As humans, we often form strong emotional connections with particular objects in our lives, whether they be childhood toys, family heirlooms, or sentimental gifts. However, when our loved ones prioritize these items over us, it can often lead to feelings of jealousy and insecurity.
These feelings can lead to actions that we often regret. Having a conversation about these things could make all the difference, but in this case, things got a little too personal for OP.
OP, a 23-year-old woman, has been with her boyfriend, a 24-year-old man, for 8 months. They recently moved in together, and everything has been going great, with the joy that comes with moving in with your partner and waking up to them. Everything has been fine, except for one issue bothering her.
Her boyfriend has a blanket that his dad gave him when he was a child, and he is attached to it, like very attached. When they first started dating, she noticed that her boyfriend always had the blanket with him, but it wasn’t until they moved in together that she realized how extreme his attachment was.
He takes the blanket everywhere, even in the car on road trips, and when they cuddle on the couch or bed. Sometimes he would even cuddle with the blanket over him, which made her feel left out. She brought up her concerns with her boyfriend, who brushed it off and told her she was taking it too personally.
One day, when her boyfriend was at work, she hid the blanket in the back of the closet to see if he would notice it missing before noticing her. Sort of a way to test him and see which of them he cared the most for.
While it’s fair for her to feel left out when her boyfriend does things with a blanket over him, she should try to understand his connection with the blanket. It could bring him a comfort that nothing else can, and that it is not something to be feared or envied.
When he came home and noticed the blanket was gone, he immediately panicked and asked her where it was. She played dumb, pretending not to know anything about it. He caught a whiff of her demeanor and pressed, and she eventually confessed that she hid it to test him.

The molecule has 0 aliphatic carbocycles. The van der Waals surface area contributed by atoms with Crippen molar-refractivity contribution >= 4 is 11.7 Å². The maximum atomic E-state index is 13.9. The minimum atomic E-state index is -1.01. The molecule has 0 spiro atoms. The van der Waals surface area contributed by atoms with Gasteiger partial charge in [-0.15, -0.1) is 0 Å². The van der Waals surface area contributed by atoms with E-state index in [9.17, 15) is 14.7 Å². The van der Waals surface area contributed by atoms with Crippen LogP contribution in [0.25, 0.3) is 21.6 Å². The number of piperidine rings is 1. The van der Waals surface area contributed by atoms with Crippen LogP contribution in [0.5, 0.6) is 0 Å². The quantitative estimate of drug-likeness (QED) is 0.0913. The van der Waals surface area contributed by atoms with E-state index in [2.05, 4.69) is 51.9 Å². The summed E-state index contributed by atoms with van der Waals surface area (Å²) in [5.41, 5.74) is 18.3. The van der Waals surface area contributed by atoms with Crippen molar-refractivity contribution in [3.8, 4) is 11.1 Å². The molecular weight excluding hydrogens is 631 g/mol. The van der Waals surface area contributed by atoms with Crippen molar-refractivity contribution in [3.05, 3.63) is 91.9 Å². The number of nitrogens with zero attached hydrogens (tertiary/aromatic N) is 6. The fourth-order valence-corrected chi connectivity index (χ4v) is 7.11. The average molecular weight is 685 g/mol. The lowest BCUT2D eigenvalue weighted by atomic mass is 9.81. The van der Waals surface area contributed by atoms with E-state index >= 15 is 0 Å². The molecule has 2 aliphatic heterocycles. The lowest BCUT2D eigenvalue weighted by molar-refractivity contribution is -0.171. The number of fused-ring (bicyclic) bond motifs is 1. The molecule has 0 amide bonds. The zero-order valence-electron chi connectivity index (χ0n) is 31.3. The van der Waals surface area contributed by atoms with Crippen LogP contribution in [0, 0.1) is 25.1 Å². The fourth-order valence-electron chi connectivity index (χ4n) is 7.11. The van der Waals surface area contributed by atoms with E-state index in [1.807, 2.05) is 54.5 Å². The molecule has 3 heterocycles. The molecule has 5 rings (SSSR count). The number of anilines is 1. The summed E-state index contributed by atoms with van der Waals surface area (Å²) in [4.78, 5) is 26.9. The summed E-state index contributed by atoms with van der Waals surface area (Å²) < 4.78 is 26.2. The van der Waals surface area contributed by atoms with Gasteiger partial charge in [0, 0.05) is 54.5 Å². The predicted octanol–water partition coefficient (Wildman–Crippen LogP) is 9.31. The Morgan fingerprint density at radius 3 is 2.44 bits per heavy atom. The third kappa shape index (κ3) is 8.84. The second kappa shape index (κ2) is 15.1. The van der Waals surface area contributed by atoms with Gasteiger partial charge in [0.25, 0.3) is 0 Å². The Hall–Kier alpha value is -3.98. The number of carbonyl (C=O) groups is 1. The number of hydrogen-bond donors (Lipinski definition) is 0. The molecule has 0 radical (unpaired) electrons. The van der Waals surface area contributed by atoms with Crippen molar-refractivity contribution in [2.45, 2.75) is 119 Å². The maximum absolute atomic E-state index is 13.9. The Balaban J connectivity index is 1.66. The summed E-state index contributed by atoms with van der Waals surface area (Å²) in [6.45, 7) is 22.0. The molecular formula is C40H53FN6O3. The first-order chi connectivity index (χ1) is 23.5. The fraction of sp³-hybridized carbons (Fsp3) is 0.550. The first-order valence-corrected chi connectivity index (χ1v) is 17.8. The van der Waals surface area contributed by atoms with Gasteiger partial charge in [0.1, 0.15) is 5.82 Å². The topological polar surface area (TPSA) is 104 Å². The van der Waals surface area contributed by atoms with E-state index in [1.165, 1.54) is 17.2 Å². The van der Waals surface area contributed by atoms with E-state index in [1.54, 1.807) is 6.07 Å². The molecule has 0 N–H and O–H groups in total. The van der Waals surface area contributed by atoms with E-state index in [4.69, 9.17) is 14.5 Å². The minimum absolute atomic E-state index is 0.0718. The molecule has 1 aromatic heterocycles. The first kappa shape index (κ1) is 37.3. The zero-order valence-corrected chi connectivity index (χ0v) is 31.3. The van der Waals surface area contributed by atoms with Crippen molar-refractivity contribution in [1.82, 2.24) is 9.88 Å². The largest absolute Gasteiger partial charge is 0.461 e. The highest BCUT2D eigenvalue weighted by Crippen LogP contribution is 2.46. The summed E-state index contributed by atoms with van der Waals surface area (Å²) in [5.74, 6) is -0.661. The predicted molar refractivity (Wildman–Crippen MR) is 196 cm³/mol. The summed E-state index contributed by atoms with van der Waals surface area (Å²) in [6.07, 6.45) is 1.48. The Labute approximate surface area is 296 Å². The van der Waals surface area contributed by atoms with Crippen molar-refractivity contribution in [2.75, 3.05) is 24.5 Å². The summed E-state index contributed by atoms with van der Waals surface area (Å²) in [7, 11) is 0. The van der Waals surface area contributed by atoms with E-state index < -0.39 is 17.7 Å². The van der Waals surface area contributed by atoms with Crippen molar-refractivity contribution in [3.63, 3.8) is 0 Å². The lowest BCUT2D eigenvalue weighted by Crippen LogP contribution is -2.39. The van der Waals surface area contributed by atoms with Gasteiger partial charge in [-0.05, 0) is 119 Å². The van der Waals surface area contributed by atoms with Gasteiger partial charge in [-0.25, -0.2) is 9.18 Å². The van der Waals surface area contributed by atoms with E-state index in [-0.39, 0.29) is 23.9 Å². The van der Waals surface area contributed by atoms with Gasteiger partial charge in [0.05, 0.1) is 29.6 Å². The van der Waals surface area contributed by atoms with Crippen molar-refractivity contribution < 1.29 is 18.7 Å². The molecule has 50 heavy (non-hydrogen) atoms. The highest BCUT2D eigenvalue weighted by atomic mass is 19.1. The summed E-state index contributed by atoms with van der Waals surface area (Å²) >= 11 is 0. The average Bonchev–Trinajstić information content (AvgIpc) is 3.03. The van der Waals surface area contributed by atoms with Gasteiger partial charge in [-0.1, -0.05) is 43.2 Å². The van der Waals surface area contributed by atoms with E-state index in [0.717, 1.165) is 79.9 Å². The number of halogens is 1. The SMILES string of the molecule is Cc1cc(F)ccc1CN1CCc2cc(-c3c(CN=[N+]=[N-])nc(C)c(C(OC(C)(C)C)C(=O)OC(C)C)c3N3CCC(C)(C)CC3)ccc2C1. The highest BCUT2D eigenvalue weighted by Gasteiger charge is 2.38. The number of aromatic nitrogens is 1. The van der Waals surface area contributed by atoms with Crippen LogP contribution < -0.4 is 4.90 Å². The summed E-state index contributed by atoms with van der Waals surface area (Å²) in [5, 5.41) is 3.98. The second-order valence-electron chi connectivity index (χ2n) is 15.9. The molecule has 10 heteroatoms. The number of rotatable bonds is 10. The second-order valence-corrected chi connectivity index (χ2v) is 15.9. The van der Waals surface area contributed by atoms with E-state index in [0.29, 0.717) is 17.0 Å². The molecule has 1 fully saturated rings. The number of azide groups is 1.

This led to a heated argument, with her boyfriend telling her that a blanket shouldn’t make her feel insecure and that he no longer trusts her.
He asked her to leave, so she went to her sister’s house, believing there was something more to the blanket than just his attachment. It didn’t make sense to her, and she was left feeling confused about the entire thing.
However, when she shared the situation with her sister and brother-in-law, they thought she was overreacting and being silly. OP is confused and unsure if she was in the wrong for testing her boyfriend’s attachment to the blanket.
What People Think
u/Wlktothebrook thinks OP behaved wrongly by thinking she had a right to hide something that mattered to her boyfriend.
“YTA. Make that huge AH. You hid something that was clearly important to him! Who are you to decide that he should be denied his blanket? You have a lot of growing up to do before being ready for a relationship.”
Another user PokerQuilter, thinks she needs help understanding the sense of value attached to the object.
“YTA, I am sorry that you don’t understand the value of a ‘blanket.’ I (60f) still have the baby blanket that I slept with for a long time. It helped during some traumatic times in my life (2 weeks in the hospital before my baby was born 6.5 weeks early), and my husband’s terrible car accident that left him disabled. My sons, as they grew, had their own security blankets. My blanket has pretty much fallen apart and lives with my pillow in a zippered pillowcase. When I die, I have asked it be cremated with me. As far as I know, I am a pretty normal adult.”
Ultimately, OP and her boyfriend need to communicate openly and honestly about their feelings and find a compromise that works for both of them. But people have attachments to things that mean a lot to them that only they can understand. It’s hardly ever a cause for concern.
Do you think she was wrong to hide his blanket? This article was produced and syndicated by Hello Sensible.
This thread inspired this post.